Great Lakes icebreaking is a team effort
Jan 28, 2018 09:11AM
● By Editor
By Rear Admiral Joanna M. Nunan - Commander, Ninth Coast Guard District - January 27, 2018
The Ninth District is proud to be part of the team effort responding to one of the most severe December and January icebreaking operations in the past 25 years. Working with the Canadian Coast Guard and members of the shipping industry throughout the region, our cutters have logged thousands of hours and miles to keep commerce moving.
Over 200 million tons of cargo is shipped annually on the Great Lakes between its 85 ports. St. Clair and Detroit River systems see an average of 65 million tons of cargo transit annually, generating $1.83 billion for the economy and supporting 41,000 jobs in the area.
The average cost savings of shipping on the Great Lakes was $14.80 per ton when compared to other modes. A single 1000-foot Laker can haul about 70,000 tons of cargo the equivalent to 700 railroad car trains. A ship can travel 607 miles on one gallon of fuel per ton of cargo significantly farther than trains and trucks can travel per gallon.
By mid-January the Great Lakes were 35.5% covered in ice, twice the average at this point in the year.
The U.S. and Canadian Coast Guards have developed a broad icebreaking strategy which is reviewed at a yearly conference. During the winter, both agencies participate in daily “ice calls,” conference calls which set the daily icebreaking priorities. It is here that both U.S. and Canadian assets are allocated based upon information from industry regarding the plans for commercial traffic as well as local conditions.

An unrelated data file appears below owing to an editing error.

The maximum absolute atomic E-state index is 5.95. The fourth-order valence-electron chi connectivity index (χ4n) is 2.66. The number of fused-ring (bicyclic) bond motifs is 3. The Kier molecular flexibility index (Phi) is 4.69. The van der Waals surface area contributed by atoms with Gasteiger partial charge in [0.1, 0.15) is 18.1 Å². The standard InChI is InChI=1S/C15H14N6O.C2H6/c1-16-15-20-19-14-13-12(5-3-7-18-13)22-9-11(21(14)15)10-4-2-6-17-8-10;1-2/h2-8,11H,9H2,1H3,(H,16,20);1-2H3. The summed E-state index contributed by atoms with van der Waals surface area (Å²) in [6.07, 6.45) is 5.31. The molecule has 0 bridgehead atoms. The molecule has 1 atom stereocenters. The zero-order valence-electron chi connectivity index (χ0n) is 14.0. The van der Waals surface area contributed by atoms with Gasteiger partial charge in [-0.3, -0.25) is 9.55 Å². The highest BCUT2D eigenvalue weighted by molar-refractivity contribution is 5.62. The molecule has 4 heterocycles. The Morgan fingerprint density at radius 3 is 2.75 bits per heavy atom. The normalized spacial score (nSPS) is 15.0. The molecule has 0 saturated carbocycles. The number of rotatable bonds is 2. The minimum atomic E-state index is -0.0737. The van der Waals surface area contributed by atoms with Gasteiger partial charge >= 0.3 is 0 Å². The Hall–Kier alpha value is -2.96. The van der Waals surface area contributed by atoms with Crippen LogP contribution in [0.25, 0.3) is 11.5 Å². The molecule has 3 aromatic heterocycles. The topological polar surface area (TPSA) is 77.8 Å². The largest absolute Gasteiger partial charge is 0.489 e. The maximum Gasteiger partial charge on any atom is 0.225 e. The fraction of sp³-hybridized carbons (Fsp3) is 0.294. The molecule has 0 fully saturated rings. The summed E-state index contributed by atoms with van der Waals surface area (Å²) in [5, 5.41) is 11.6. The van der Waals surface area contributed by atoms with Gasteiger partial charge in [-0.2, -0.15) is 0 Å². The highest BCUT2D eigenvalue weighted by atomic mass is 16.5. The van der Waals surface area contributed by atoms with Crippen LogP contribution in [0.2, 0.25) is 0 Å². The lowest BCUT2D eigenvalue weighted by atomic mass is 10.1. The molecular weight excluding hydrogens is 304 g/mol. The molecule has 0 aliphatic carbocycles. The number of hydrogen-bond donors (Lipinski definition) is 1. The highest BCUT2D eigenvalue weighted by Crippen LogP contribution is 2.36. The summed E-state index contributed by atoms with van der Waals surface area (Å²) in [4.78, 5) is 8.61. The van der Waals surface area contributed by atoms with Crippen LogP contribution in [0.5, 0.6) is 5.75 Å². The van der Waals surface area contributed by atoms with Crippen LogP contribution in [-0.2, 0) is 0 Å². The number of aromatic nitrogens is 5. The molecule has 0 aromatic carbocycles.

The bulk of icebreaking operations focus on facilitating navigation; however, exceptions to the routine are emergency missions to assist in search and rescue or break up river ice jams that can create dangerous flooding.
The Great Lakes are divided into two tactical ice breaking commands. Operation Taconite, based in Sault Ste. Marie, encompasses Lake Superior, the Saint Marys River, the Straits of Mackinac, Lake Michigan, and northern Lake Huron. Operation Coal Shovel, based in Detroit, encompasses southern Lake Huron, the St. Clair and Detroit River systems, and Lake Erie.
The deep freeze that started in December 2017 created heavy, rapidly forming ice, which slowed shipping substantially. Both the U.S. and Canadian Coast Guards found their hands full, and by mid-January had already assisted 358 vessels and responded to:
‒ 5 urgent vessel requests
‒ 3 exigent community service requests for flooding control
‒ 216 navigation assistance requests
In the midst of these challenges, one of our nine U.S Coast Guard icebreaking cutters was sidelined for a month of engine work. We had already started the season with another ship at the U.S. Coast Guard shipyard in Baltimore for an overhaul. Still, according to our own metrics, the entire team has performed well: the Tier One waterway availability for Operation Taconite has been 92.5%. For Operation Coal Shovel it’s been 80.2%.
In recent days, January has warmed slightly and the ice coverage is down to 20%, but issues remain in certain areas. We could have another deep freeze at a moment’s notice, but our U.S. and Canadian team stands ready to face the challenges that remain in 2018.